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Medical workers processing on-site coronavirus tests in April. Photo: Kevin Winter/Getty Images

The coronavirus pandemic "comes at a time when the U.S. federal government’s investments in science are at the lowest levels in many years," Abby Joseph Cohen and Michael Hao Wu of Goldman Sachs Research write in a recent note to clients.

Where it stands: "The federal government now plays a much smaller role in advancing science than it did in the past. The consequence of this trend is particularly damaging for basic research, which depends on the government as its main source of funding."

  • "Since coming to office, the Trump administration has repeatedly attempted to limit funding for science, both for domestic research agencies and international public health programs."

By the numbers: In fiscal year 2019, federal R&D spending was 0.6% of U.S. GDP and 2.8% of total federal outlays, the lowest in more than 60 years, Cohen and Wu note.

  • In fiscal year 2019, federal R&D spending was down 14% from its 2011 levels.
  • "When adjusted for inflation, the first three years of the Trump administration had the lowest levels of federal R&D spending since FY 2002."
  • "The Trump administration has repeatedly tried to cut funding from federal research and public health agencies. Its FY 2021 budget released on February 10 proposed funding cuts of 18.6% for the CDC, 7.5% for NIAID, and 7.2% for NIH."

Go deeper: The race to make vaccines faster

Go deeper

Aug 18, 2020 - Politics & Policy

Coronavirus forces rethinking of safety net for working women

Nicole Mason, president and CEO of the Institute for Women’s Policy Research. Photo: "Axios on HBO"

The coronavirus pandemic has been devastating for working women, but one prominent women's policy expert says it could provide a new opportunity to create the kinds of social supports they should have had all along.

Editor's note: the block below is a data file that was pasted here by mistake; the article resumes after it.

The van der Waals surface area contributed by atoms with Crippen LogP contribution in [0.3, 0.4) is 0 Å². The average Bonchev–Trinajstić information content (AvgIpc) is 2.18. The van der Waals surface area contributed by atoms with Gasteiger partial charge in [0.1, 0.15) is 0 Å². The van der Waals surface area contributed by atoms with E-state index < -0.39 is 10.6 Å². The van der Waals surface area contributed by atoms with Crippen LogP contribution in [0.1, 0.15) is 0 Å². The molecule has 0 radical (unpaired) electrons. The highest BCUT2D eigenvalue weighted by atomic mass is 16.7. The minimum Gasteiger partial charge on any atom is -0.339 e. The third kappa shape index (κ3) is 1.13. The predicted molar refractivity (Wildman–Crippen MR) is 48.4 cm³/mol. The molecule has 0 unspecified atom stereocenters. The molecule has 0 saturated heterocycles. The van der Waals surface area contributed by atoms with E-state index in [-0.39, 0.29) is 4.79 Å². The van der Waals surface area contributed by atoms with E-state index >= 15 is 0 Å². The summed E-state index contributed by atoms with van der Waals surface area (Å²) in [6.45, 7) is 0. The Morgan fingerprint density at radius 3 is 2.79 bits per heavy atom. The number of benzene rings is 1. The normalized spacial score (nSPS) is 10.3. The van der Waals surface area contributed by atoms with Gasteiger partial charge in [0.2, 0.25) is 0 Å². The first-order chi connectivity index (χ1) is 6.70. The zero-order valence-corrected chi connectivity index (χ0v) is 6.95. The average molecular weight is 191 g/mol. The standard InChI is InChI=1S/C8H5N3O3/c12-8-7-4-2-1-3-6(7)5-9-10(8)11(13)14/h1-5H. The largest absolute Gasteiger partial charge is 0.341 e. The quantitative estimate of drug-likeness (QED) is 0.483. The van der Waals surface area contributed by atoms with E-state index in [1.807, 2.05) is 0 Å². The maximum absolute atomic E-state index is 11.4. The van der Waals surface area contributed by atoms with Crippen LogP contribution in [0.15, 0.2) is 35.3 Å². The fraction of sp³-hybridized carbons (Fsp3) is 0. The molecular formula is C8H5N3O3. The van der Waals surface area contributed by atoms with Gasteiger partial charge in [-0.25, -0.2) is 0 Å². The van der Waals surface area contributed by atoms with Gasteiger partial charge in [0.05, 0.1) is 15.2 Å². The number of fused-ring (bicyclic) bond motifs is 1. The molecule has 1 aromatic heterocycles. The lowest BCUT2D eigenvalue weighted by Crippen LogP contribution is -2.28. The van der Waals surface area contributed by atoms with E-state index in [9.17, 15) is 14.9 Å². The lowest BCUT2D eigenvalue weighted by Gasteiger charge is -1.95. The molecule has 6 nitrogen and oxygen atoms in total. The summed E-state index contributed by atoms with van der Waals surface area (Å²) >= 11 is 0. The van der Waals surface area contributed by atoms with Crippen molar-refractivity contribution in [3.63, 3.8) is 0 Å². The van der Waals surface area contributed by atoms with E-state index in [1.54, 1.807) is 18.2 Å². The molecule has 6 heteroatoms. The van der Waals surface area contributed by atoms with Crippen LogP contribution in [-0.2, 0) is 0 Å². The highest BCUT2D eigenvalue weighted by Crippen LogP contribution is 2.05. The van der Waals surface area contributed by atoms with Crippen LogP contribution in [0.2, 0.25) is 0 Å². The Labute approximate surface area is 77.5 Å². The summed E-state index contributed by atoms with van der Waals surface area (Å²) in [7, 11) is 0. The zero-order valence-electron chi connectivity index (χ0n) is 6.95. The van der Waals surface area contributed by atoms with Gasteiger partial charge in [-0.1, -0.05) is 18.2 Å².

Driving the news: In an interview with "Axios on HBO," Nicole Mason, president and CEO of the Institute for Women’s Policy Research, said the pandemic has created a "she-cession" — a loss of jobs that has disproportionately affected women and highlighted the gaps in the safety net for working families.

Updated 12 hours ago - Politics & Policy

Coronavirus dashboard

Illustration: Aïda Amer/Axios

  1. Health: Nursing homes are still getting pummeledU.S. could hit herd immunity by end of summer 2021 if Americans embrace virus vaccines, Fauci says.
  2. Politics: Pelosi, Schumer call on McConnell to adopt bipartisan $900B stimulus framework.
  3. World: U.K. clears Pfizer-BioNTech vaccine for mass rollout — Putin says Russia will begin large-scale vaccination next week.
  4. Business: Investors are finally starting to take their money out of safe-haven Treasuries.
  5. Sports: The end of COVID’s grip on sports may be in sight.
Aug 19, 2020 - Health

People of color struggle to afford health care

Illustration: Sarah Grillo/Axios

People of color disproportionately lack stable health insurance and have more trouble affording health care than white Americans, a new survey from the Commonwealth Fund shows.

Why it matters: This is one of the long-standing inequalities the coronavirus pandemic has exacerbated.

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